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The 10 Best New TV Shows of the Year

December 14, 2014  |  Media Week  |  No Comments

At the end of every great TV series—The Sopranos, Breaking Bad, The Wire, 30 Rock—somebody usually jumps to declare the Golden Age of Television at an end, and somehow that prediction never manages to be right. There's a ton of great TV around these days, from off-kilter comedies like Brooklyn Nine-Nine to unexpected dramas like Masters of Sex. More so than ever in the history of TV, the onus is on creators to be surprising, to be impressive and, most of all, to hold our attention. A lot of this is a direct result of the stuff that (very reasonably) terrifies the people who run TV: the advent of streaming video on demand, the wars of attrition with cable providers, the mass exodus of young people to YouTube and gaming. All that stuff means that it's imperative for television content to be compelling enough to drag a potential viewer back from the new Uncharted game, or to motivate the writing of an angry letter when cable drops his or her favorite network. And that means that this was a hard list to write, because so much new TV in 2014 was so good.

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The Interview’s Randall Park on How Vice Prepared Him to Play Kim Jong-Un

December 8, 2014  |  Media Week  |  No Comments

Specs Age: 40 Claim to fame: Portrays Kim Jong-un in The Interview (in theaters Dec. 25); guest stars on HBO’s Veep as Minnesota Governor Danny Chung; will star in the upcoming ABC series Fresh Off the Boat (premiering 2015) Base: Los Angeles Twitter:

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Presenting the Winners of the Television Hot List

December 8, 2014  |  Media Week  |  No Comments

Michael Lombardo President of Programming, HBO HBO’s Lombardo continues to win the cable programming game in an age of intense competition for every single promising script, often by exploring uncharted territory. True, we’d seen serial killer shows before, but rarely as atmospheric as Nic Pizzolatto’s True Detective, and never as simultaneously perverse and otherworldly as Game of Thrones. That willingness to experiment—whether bringing back cult favorite The Comeback or robbing The Daily Show of John Oliver for Last Week Tonight—ensures Lombardo will remain every writer’s dream meeting (assuming his agent can get one).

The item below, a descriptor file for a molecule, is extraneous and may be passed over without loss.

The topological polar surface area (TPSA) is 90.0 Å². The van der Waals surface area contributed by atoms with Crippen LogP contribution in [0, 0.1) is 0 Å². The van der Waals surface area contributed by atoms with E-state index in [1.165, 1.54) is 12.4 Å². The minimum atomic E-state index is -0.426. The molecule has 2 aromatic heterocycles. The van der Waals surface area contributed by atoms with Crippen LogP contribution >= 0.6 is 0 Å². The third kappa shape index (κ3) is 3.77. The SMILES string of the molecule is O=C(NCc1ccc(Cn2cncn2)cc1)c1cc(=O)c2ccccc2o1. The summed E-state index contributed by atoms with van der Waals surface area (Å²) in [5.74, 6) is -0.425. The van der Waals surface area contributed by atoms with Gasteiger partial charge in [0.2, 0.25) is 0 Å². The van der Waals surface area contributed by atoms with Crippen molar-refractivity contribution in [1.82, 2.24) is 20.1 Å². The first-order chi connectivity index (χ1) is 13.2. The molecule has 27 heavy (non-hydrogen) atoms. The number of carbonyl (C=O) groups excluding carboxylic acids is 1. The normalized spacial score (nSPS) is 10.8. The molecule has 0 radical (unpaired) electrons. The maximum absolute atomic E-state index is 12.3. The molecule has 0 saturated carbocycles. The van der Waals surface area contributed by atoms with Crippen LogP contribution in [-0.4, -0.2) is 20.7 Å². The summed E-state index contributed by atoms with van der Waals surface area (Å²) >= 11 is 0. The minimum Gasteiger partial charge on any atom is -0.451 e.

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#TBT: This Classic Dallas Promo Isn’t Great, but It Still Lured 83 Million Viewers

November 19, 2014  |  Media Week  |  No Comments

Holy cliffhanger! On March 21, 1980, Dallas fans were stunned as Larry Hagman's villainous J.R. Ewing was gunned down on the CBS drama's Season 3 finale. After eight agonizing months, and a masterful marketing campaign that turned "Who Shot J.R.?" into a worldwide phenomenon, the shooter's identity was finally revealed in Season 4's fourth episode, "Who Done It," which aired Nov. 21, 1980. More than 83 million people tuned in—a whopping 76 share, and an estimated 350 million worldwide—making it the U.S.'s second most-watched non-sports program of all time, after the MASH finale in 1983. Yet that impressive, ambitious publicity effort seemed to stall right before the finish line of the actual episode, which is the subject of this week's Throwback Thursday. Here's the underwhelming promo for "Who Done It," which ran after the previous week's show, "Nightmare," and makes the upcoming episode seem decidedly average:First off, the fact that the entire promo focuses on Sue Ellen (J.R.'s wife, played by Linda Gray) makes it clear she won't turn out to be the murderer—and could anyone who looks that sleepy have really pulled the trigger? Instead, the promos for the upcoming episodes of Alice and The Jeffersons look far more appealing, as both comedies must have received a CBS mandate to hit the road for November sweeps. Alice visited Las Vegas (it's all "fun and games with Robert Goulet" until Linda Lavin ends up in a goatee) while The Jeffersons traveled to Hawaii (there's nothing like a tantalizing John Milton/Paradise Lost reference in the promo to bring in those poetry-loving sweeps audiences). That wasn't the only curious promo before the big episode. Check out this stilted commercial for People magazine's "Who Shot J.R.?" cover, featuring a chemistry-free couple that seems to to be reading script lines right out of the magazine, while making it clear that the cover story won't spill any real dirt about the murderer's identity:As for the ravenously anticipated Nov. 21 episode itself, the actual reveal was disappointingly anticlimactic (it was J.R.'s sister-in-law and mistress, Kristin Shepard, played by Mary Crosby). It doesn't hold up 34 years later (why does everyone seem to be moving in slow motion?), except for that last juicy little twist, courtesy of one final bombshell from Kristin:And to see how it all began—the moment that turned the cliffhanger into an essential season finale staple for almost all subsequent TV dramas—watch J.R. take two slugs in the Season 3 finale:But let's really go out with a bang—dozens of them, in fact—and close with this lively blooper reel from Season 3, in which pretty much the entire cast, Hagman included, gets a chance to prove it shot J.R. (the fun starts at the 4:55 mark):While the "Who Shot J.R.?" clips might be showing their age, I still take my Stetson off to Dallas for attracting 83 million viewers to a single episode of television, a feat that is unlikely to ever be repeated by a program without the words "Super Bowl" in the title.